Generative AI users have data privacy and bias concerns: Applause
Applause, a provider of testing and digital quality solutions, released the results of its latest Generative AI Survey that revealed genuine user concerns about bias, data privacy, copyright issues, and hallucinations in content generated by AI services.
90% of respondents expressed concern that bias may affect the content's accuracy, tone or relevance.
Nearly half (47%) said they had experienced responses or content they considered biased, while another 18% had experienced responses they deemed offensive.
Data privacy was also a significant concern, with more than two-thirds (69%) stating that it's important to consider when developing new AI technologies. Less than 2% said data privacy was not an important consideration. Another 67% believe that most generative AI services infringe on data privacy somehow.
The study also revealed copyright infringement concerns.
An overwhelming 91% expressed concerns that content produced using generative AI could be in breach of copyright or intellectual property protections. More than a 1/3 (37%) have also seen 'hallucinations' in AI, defined as confident responses that do not seem to be justified by the training data they're based on.
Yet, despite the numerous concerns, 79% of respondents said they are actively using a generative AI service. Interestingly, when asked which generative AI services they're using, ChatGPT came out on top, followed by Bing in second place, Bard in third and GitHub Copilot in fourth. More than half (59%) said their workplaces support generative AI services. However, 23% said there are restrictions for using the technology.
Conversely, the uptake is slightly lower in Europe, where 72% of respondents actively use generative AI services. Less than half (48%) said their workplaces support generative AI services, with up to a quarter (24%) stating their workplaces do not support the use of the technology. ChatGPT came out on top again, but was more popular outside the region, with 90% of global respondents claiming to use the service compared to 59% in Europe.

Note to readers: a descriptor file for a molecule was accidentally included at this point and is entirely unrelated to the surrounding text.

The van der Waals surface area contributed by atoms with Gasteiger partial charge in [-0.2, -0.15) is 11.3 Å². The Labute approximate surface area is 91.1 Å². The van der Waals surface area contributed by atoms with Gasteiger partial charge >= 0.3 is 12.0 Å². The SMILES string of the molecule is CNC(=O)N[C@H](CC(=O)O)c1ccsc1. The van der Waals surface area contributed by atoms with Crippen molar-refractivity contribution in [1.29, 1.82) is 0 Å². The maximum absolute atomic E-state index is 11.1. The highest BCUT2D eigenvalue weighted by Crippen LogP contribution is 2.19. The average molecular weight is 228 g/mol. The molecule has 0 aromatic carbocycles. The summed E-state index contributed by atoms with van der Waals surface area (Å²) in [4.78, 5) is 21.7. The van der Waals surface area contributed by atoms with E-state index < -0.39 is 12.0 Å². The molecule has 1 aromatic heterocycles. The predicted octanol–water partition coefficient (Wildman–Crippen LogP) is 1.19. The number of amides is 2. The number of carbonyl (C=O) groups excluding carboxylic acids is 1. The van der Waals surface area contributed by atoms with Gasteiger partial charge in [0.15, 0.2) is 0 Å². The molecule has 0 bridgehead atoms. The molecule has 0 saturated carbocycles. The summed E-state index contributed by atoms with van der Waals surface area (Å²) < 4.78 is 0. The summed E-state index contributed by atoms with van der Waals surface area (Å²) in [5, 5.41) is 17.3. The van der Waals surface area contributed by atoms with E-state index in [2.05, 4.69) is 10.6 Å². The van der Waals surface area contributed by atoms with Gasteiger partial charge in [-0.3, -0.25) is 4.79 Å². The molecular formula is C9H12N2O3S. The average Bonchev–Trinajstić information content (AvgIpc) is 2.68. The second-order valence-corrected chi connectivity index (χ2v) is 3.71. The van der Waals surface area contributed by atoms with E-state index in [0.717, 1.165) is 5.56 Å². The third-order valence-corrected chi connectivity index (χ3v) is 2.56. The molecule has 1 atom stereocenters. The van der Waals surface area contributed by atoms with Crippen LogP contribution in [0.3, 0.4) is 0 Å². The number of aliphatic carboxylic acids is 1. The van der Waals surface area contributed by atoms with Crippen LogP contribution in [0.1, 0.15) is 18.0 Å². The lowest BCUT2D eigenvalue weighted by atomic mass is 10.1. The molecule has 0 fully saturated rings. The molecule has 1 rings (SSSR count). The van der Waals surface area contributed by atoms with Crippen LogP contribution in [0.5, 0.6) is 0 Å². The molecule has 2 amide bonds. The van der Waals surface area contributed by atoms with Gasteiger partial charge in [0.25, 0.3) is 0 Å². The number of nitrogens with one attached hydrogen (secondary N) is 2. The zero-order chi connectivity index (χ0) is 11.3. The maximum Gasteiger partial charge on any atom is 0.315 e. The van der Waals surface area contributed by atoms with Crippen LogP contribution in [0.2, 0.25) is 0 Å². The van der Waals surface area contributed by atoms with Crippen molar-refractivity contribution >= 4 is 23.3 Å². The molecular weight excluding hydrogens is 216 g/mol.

In a sign that generative AI is significantly impacting chatbot results, this survey saw a 30% reduction in dissatisfaction with chatbots versus a previous survey in March of this year. Only 21% said they were either "somewhat" or "extremely dissatisfied" with their use of chatbots, down from 30% in March.
“As the survey demonstrates, generative AI services are becoming more widely used, including in the workplace. The technology can be extremely helpful and is being used to complete a variety of tasks – from evaluating job applications to writing business contracts, or, even as one of our survey respondents replied, to write electronic dance music. But it is important to recognize that the technology is still evolving. Biased, incorrect, and harmful content is a big hurdle to surmount,” says Rob Mason, CTO for Applause.
“To improve AI, we need to invest in strategies – in regard to data collection, training, and testing – to identify bad content and take steps toward rectifying the issues. Testing outputs with real people provides the feedback needed to understand these subtleties.”
Conducted in August 2023, the survey gathered the insights of more than 3,100 digital quality testing professionals from around the globe about their experiences using generative AI services. The survey is the follow-up to an AI survey Applause issued in March of this year, which centred on user sentiment around voice applications, chatbots, and ChatGPT.